Initial Jobless Claims: Initial claims for unemployment insurance surged from a revised 404,000 to 448,000 over the last week, the highest reading since April of 2003. The increase was largely a result of the recently enacted federal extension of emergency unemployment benefits (where those exhausting previous benefits filed again for the extension) and this influence is expected to fade over the next month. The more significant "continuing claims" total surged to almost 3.3 million, its biggest weekly increase since June of 1998, and the 14th straight week that claims have been above the 3 million mark.
Labor Report: The Labor Department reported the nation's unemployment rate reached a new four-year high of 5.7 percent in July and employers slashed payrolls by another 51,000.
The rise in the unemployment rate from 5.5 percent in June to 5.7 percent in July was due in large part to a surge in unemployment among younger workers. Over the last three months, the unemployment rate for 16 to 19-year olds averaged 19.0 percent and the jobless rate for 20 to 24-year olds was 10.2 percent.
The unemployment rate has risen by almost a full percentage point since the 4.8 percent reading in February, the steepest five-month climb since 2001.
Job losses during the month of July occurred in the usual categories - construction and manufacturing - with an even bigger drop in trade, transportation, and utilities where declines were broad based as wholesale trade, retail trade, and transportation all fell sharply (for more on this subject, see this item from Friday).
As has been the case for many months now, job creation in health care and government offset some of the other job losses but, so far in 2008, nonfarm payrolls have declined by 463,000 and year over year job growth again rounds to 0.0 percent. Moreover, when the benchmark revisions are performed later this year, it is likely that even bigger job losses will result as the overstatement of job creation via the "birth-death model" is corrected.
ISM Manufacturing: The nation's broadest measure of manufacturing activity held steady last month, dropping only slightly from a modestly expansionary reading of 50.2 in June to an even 50.0 in July indicating neither expansion or contraction. In a very bad sign for the period ahead, new orders plunged almost 5 points to 45.0, the lowest reading since 2001, after showing strength in recent months.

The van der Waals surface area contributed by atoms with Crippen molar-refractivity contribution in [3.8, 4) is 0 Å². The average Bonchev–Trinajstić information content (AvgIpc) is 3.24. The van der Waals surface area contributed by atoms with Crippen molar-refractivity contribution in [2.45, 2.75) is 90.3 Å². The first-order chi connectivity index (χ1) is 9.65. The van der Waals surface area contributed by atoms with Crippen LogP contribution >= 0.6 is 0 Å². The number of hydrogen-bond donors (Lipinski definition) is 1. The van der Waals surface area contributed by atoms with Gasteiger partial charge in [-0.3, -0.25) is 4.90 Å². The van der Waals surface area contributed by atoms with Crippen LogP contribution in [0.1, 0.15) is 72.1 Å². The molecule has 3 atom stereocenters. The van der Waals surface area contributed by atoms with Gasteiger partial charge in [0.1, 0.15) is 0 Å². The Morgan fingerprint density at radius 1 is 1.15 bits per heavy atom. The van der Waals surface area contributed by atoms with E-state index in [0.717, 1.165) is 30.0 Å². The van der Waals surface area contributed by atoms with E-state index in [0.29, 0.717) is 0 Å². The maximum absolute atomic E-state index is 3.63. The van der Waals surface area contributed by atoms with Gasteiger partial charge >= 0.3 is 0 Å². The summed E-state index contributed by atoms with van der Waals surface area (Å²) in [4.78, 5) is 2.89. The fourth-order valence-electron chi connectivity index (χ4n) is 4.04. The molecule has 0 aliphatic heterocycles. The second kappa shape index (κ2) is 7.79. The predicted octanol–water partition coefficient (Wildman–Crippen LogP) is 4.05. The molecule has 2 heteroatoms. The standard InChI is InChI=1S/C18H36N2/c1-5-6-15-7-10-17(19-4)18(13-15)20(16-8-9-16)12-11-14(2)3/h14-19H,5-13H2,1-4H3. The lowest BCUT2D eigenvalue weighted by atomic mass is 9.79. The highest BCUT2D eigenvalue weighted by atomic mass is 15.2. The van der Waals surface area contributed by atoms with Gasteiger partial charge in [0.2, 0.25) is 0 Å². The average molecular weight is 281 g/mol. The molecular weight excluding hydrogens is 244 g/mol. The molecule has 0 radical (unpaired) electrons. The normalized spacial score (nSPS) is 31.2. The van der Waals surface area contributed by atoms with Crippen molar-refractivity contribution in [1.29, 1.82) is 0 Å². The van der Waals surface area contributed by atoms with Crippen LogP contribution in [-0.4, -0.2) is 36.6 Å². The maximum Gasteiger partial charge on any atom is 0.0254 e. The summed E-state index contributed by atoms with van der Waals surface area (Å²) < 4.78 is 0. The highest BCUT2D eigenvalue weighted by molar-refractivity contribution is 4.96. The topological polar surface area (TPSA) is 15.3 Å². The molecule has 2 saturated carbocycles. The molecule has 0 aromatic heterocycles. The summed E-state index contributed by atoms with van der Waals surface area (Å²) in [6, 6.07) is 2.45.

Though the manufacturing sector continues to lose jobs in the monthly nonfarm payrolls report, the ISM employment index surged 8 points to 51.9, its highest level in over a year. Prices paid remain quite high at 88.5, about the same as in June.
Summary: The downward revision into negative territory for fourth quarter real GDP growth and the rising unemployment rate are continuing evidence that the U.S. economy is struggling mightily. Whether or not the late-2007/early-2008 period will be designated a "recession" will be left to the National Bureau of Economic Analysis who will make that determination sometime in the next year, however, at least until the 2009 revisions, there will be at least one quarter of negative GDP growth included in the calculation.
Home prices continue to fall, consumer confidence is stuck near historic lows, and the health of the manufacturing sector remains far better than it would otherwise be without surging exports, one of the very few bright spots in the U.S. economy at the moment.
This has been a painful year for the economy so far and conditions are more likely to get worse than better in the near-term as falling stock prices, falling home prices, and the seemingly never-ending credit crisis slowly impact more and more parts of the economy.
The Week Ahead: The coming week will be highlighted by reports on personal income/spending on Monday and pending home sales on Wednesday. Also scheduled for release are the ISM nonmanufacturing report on Tuesday along with reports on consumer credit on Thursday and productivity and costs on Friday.